There has been a significant shift in the clinical research industry towards delivering an enhanced patient experience. The underlying premise is to put the patient first and the design of studies and delivery of treatment will follow. “Patient experience is the sum of all interactions, shaped by an organization's culture, that influence patient perceptions across the continuum of care,” explains Jason Wolf, Ph.D., Beryl Institute president and founding editor of the Patient Experience Journal.
We explore the importance of an enhanced patient experience and the role that a chief patient experience officer (CXO) plays in delivering it.
The patient experience is not about ease of access or wait times, although these matter, of course. Rather, it’s about how patients feel. Thomas H. Lee, chief medical officer at healthcare solutions provider Press Ganey, says patients need peace of mind and to feel that researchers and healthcare providers are doing their best to provide treatment. They want to feel that their medical teams are working cohesively. And they can tell if this is not the case.
Lee says the ‘feelings’ referred to above are measurable outcomes, which are made up of doing all that’s possible to make patients feel better about their healthcare journey. Consider patients with Parkinson’s Disease, for example. While medical teams won’t restore their health, they can make them feel like they are cared about and that treatments are being explored to help them better manage their conditions.
The Affordable Care Act has linked hospital Medicare payments to patient experience. Although not essential to clinical trials, it does highlight a bigger message: If you fail to provide a positive patient experience, you will experience losses. These can be financial, reputational or in the case of studies, attrition of patients.
Patty Riskind at experience assessment platform Qualtrics, argues that the patient experience is critical to any long-term success of a healthcare organization. In fact, the importance of the patient experience has driven the need to have a specific C-Suite role designed to oversee it.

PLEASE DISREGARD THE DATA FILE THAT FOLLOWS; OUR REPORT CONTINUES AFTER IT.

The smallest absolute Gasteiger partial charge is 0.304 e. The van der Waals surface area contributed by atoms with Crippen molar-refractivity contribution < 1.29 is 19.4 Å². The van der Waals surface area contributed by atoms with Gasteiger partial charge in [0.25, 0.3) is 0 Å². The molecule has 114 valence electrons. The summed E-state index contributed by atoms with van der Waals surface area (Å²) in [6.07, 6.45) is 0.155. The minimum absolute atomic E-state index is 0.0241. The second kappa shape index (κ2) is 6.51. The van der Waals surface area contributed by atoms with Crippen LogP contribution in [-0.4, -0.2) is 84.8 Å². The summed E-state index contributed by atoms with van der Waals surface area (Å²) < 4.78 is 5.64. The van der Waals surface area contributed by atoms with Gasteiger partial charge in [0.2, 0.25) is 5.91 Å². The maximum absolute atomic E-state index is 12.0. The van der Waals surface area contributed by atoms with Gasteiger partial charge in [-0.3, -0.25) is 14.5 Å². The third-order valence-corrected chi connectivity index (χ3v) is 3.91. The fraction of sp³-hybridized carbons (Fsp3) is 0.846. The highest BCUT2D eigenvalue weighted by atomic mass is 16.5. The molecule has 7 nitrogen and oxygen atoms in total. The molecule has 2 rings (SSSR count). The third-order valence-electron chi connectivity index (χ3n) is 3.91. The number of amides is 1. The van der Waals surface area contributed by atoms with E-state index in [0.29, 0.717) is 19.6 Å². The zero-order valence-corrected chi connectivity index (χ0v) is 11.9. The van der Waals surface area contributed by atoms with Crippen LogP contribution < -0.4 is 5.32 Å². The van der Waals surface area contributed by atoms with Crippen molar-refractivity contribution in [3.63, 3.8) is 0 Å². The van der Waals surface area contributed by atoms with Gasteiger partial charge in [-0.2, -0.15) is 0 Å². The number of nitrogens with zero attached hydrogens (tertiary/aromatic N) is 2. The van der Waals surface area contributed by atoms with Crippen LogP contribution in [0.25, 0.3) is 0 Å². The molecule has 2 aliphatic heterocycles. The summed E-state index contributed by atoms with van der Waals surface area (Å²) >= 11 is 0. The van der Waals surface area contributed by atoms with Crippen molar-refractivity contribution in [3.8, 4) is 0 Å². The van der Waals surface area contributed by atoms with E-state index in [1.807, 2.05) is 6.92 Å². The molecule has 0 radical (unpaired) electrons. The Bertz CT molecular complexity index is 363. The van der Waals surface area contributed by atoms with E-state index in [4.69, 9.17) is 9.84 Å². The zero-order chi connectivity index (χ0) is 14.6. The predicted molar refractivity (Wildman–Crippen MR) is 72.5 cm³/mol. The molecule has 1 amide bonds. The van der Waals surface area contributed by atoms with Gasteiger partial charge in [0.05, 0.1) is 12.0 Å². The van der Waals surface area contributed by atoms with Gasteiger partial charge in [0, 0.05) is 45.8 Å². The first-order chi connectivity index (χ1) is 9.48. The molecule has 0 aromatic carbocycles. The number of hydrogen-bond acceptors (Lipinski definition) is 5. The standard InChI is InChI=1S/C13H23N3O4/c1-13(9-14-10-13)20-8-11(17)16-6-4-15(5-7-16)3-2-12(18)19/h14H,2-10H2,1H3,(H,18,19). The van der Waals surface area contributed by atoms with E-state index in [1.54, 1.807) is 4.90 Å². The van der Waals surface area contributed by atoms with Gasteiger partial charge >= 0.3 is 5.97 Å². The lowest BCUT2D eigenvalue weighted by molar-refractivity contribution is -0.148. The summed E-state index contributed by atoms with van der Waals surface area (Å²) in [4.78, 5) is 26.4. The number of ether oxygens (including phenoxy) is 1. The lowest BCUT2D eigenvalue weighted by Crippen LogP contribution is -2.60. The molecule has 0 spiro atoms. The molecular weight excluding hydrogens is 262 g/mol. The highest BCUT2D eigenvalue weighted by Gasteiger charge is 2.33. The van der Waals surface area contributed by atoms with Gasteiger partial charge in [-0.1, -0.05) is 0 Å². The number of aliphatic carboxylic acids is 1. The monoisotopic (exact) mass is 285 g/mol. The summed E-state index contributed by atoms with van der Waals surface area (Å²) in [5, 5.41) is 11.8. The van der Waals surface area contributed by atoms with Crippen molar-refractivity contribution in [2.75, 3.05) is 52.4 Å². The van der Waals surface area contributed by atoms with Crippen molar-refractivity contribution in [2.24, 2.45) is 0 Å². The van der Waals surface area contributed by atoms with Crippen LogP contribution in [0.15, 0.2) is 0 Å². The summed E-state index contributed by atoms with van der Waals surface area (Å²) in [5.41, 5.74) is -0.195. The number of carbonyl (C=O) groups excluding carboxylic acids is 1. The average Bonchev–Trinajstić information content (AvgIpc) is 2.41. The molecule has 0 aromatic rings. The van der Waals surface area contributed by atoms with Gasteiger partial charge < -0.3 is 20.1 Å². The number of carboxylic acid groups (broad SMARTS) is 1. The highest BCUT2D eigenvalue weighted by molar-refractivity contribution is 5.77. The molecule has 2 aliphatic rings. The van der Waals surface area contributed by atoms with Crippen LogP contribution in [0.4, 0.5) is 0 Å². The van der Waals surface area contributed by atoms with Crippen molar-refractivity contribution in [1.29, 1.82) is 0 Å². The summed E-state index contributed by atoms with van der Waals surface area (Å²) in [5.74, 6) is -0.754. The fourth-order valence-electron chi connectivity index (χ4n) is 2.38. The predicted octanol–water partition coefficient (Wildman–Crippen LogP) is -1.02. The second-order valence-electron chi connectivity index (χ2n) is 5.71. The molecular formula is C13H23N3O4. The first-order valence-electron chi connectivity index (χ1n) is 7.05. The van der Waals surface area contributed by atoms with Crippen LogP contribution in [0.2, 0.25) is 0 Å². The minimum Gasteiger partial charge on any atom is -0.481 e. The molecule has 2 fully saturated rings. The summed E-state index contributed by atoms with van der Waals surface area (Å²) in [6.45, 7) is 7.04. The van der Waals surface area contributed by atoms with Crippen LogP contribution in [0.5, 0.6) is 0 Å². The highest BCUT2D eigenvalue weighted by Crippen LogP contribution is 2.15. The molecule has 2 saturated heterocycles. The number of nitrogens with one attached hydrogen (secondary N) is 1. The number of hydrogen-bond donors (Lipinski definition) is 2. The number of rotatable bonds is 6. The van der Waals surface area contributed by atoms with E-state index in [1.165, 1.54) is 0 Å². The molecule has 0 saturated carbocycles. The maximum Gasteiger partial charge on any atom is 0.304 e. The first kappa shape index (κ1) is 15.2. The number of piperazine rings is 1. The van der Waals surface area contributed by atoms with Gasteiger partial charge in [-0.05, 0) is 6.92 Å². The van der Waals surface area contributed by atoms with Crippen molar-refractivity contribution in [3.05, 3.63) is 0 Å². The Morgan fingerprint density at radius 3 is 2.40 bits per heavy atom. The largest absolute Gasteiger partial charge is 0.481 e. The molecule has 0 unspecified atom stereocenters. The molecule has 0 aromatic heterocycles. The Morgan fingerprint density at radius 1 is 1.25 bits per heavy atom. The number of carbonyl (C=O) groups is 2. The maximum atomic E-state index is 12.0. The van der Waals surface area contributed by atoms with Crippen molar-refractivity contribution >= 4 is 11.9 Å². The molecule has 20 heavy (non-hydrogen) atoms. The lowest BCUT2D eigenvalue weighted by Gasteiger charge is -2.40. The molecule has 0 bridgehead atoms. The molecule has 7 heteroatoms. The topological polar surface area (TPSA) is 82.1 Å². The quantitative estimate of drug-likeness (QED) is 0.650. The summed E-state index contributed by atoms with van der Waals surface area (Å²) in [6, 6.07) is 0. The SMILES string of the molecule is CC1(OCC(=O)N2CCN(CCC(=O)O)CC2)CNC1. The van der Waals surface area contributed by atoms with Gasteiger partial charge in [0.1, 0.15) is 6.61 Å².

The patient experience is linked to the notion of treating the patient as a customer. Historically, medical organizations have not always adopted this approach, says Louis Dias, chief patient officer at medical device company Medtronic Diabetes. Indeed, his role was created to ensure the company was not only great at medical devices but at being an effective consumer company too.
“My role is to balance saving peoples lives with those additional [aspects] — insights, empathy and care,” Dias says. It includes focusing on how design, insights and relationships can be better geared towards customer needs.
Electronic health records are powerful means of gathering patient data. But they don’t tell the whole story, according to Dr. Adrienne Boissy, chief experience officer at the Cleveland Clinic. Boissy refers to the notion of the iPatient, a data-driven concept lacking a core trait: It was not an actual human telling their story, but an EHR with that patient’s data points.
Boissy wants the future of EHRs to provide space for patients to articulate their stories. There should be a section in which patients can say, ‘This is what you should know about me.’ Doing so would provide clinicians with a far more holistic perspective of the patient — and be able to deliver an enhanced patient experience.
For patients to feel supported by their medical teams, those teams need to work well together. They need good leaders, robust processes and excellent communication. Get this part right and the patient experience will follow, says Annie Laverty, CXO at Northumbria Healthcare Foundation Trust.